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Gunny

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I built a Marsh Champ from a kit. I hate hum so, like you, added a proper PS choke. Bingo! ultimate upgrade.
I don't think you're misrepresenting anything by using various speakers, etc. If a buyer knows anything about Champ amps, they will understand what's going on.
 

Baron13

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Long Beach, CA
So I've been working on amps for decades now, and if there's any one thing I've learned, it's that some times the 'original' is as good as anything else!! Truth be told, some of those old amp designers of yester-year were pretty smart! But, the unfortunate reality of today's world is that a lot of what was easy to accomplish back in the day.....ain't so easy now! One big factor is 'tubes' alone......as we're all experiencing now with the sad things going on in the Ukraine!! But, there's more than just tubes involved in this. In looking at the 'pricing' of the subject amp, to build a 'replica' of a 5F1 Tweed Champ, complete with tubes, speaker, and cabinet, a guy's looking at a price tag of well over $500, if not closer to $600 or even $700, depending on how it's done! Buying the best of everything, including a tweed covered and 'aged' vintage clone cabinet which alone can be upwards of $300..... I don't think a $700 figure is an exaggeration!!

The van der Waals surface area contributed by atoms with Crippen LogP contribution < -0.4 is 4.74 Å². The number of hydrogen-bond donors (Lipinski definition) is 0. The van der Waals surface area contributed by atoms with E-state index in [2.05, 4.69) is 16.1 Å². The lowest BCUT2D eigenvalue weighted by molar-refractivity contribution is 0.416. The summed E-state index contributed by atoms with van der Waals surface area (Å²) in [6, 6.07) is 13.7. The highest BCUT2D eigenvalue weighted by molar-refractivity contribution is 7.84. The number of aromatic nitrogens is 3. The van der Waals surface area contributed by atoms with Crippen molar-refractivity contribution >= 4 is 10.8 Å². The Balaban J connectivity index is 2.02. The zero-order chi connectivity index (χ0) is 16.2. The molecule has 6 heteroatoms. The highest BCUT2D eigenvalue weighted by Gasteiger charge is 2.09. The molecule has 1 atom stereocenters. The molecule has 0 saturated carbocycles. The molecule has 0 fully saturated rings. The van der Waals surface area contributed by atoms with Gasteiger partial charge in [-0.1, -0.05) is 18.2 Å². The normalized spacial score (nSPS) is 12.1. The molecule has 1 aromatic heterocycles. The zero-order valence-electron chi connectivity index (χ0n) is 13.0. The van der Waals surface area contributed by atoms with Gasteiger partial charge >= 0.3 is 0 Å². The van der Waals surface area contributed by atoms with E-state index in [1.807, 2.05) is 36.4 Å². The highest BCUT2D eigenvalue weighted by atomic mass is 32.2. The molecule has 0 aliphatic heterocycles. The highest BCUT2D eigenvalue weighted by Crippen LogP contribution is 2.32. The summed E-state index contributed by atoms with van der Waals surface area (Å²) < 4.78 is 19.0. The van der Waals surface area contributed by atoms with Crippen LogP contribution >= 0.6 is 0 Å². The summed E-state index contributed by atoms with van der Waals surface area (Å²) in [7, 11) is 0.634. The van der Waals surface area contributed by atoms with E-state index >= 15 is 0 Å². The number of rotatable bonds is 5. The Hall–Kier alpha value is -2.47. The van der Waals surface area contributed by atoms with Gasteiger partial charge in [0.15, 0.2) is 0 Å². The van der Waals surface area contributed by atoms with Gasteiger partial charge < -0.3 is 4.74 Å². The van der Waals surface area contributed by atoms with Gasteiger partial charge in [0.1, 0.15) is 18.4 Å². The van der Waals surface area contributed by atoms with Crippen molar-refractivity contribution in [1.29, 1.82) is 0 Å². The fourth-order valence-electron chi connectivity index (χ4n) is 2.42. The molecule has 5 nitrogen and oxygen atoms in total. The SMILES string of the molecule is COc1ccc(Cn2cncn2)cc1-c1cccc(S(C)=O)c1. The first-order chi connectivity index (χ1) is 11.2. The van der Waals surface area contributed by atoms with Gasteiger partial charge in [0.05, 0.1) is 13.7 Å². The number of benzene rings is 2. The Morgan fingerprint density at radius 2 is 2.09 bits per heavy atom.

So, I've set out to try to figure out a way to make this a more affordable proposition for someone. In so doing, I think I might have 'strayed' perhaps a bit to far from the 'original' 5F1. That's my dilemma, and the real reason for this posting. The basic question here is: How far away from the 'original' amp design can one go, and still call it a 'Champ'?